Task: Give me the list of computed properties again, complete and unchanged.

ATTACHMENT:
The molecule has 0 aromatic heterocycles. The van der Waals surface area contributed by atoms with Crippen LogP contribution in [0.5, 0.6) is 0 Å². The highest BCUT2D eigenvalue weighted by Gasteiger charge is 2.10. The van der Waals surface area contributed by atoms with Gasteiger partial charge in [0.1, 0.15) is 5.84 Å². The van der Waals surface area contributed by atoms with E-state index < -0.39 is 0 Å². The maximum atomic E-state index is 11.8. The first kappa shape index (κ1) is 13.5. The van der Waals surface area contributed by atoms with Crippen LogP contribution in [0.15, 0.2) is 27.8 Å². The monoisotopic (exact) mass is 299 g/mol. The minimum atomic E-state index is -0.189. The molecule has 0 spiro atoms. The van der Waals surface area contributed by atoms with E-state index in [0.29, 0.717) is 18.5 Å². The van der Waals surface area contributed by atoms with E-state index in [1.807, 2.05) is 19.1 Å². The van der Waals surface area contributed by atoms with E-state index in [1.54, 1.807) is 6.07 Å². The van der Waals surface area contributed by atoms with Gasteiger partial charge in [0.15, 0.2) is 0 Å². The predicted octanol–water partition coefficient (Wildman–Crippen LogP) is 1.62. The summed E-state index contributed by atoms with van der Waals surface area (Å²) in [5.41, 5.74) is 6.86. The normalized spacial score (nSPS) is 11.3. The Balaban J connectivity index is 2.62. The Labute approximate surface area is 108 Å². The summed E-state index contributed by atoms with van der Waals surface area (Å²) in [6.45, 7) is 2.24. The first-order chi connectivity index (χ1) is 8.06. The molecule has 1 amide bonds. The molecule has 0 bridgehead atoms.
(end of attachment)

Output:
The molecule has 0 aromatic heterocycles. The van der Waals surface area contributed by atoms with Crippen LogP contribution in [0.5, 0.6) is 0 Å². The highest BCUT2D eigenvalue weighted by Gasteiger charge is 2.10. The van der Waals surface area contributed by atoms with Gasteiger partial charge in [0.1, 0.15) is 5.84 Å². The van der Waals surface area contributed by atoms with E-state index < -0.39 is 0 Å². The maximum atomic E-state index is 11.8. The first kappa shape index (κ1) is 13.5. The van der Waals surface area contributed by atoms with Crippen LogP contribution in [0.15, 0.2) is 27.8 Å². The monoisotopic (exact) mass is 299 g/mol. The minimum atomic E-state index is -0.189. The molecule has 0 spiro atoms. The van der Waals surface area contributed by atoms with E-state index in [0.29, 0.717) is 18.5 Å². The van der Waals surface area contributed by atoms with E-state index in [1.807, 2.05) is 19.1 Å². The van der Waals surface area contributed by atoms with E-state index in [1.54, 1.807) is 6.07 Å². The van der Waals surface area contributed by atoms with Gasteiger partial charge in [0.15, 0.2) is 0 Å². The predicted octanol–water partition coefficient (Wildman–Crippen LogP) is 1.62. The summed E-state index contributed by atoms with van der Waals surface area (Å²) in [5.41, 5.74) is 6.86. The normalized spacial score (nSPS) is 11.3. The Balaban J connectivity index is 2.62. The Labute approximate surface area is 108 Å². The summed E-state index contributed by atoms with van der Waals surface area (Å²) in [6.45, 7) is 2.24. The first-order chi connectivity index (χ1) is 8.06. The molecule has 1 amide bonds. The molecule has 0 bridgehead atoms.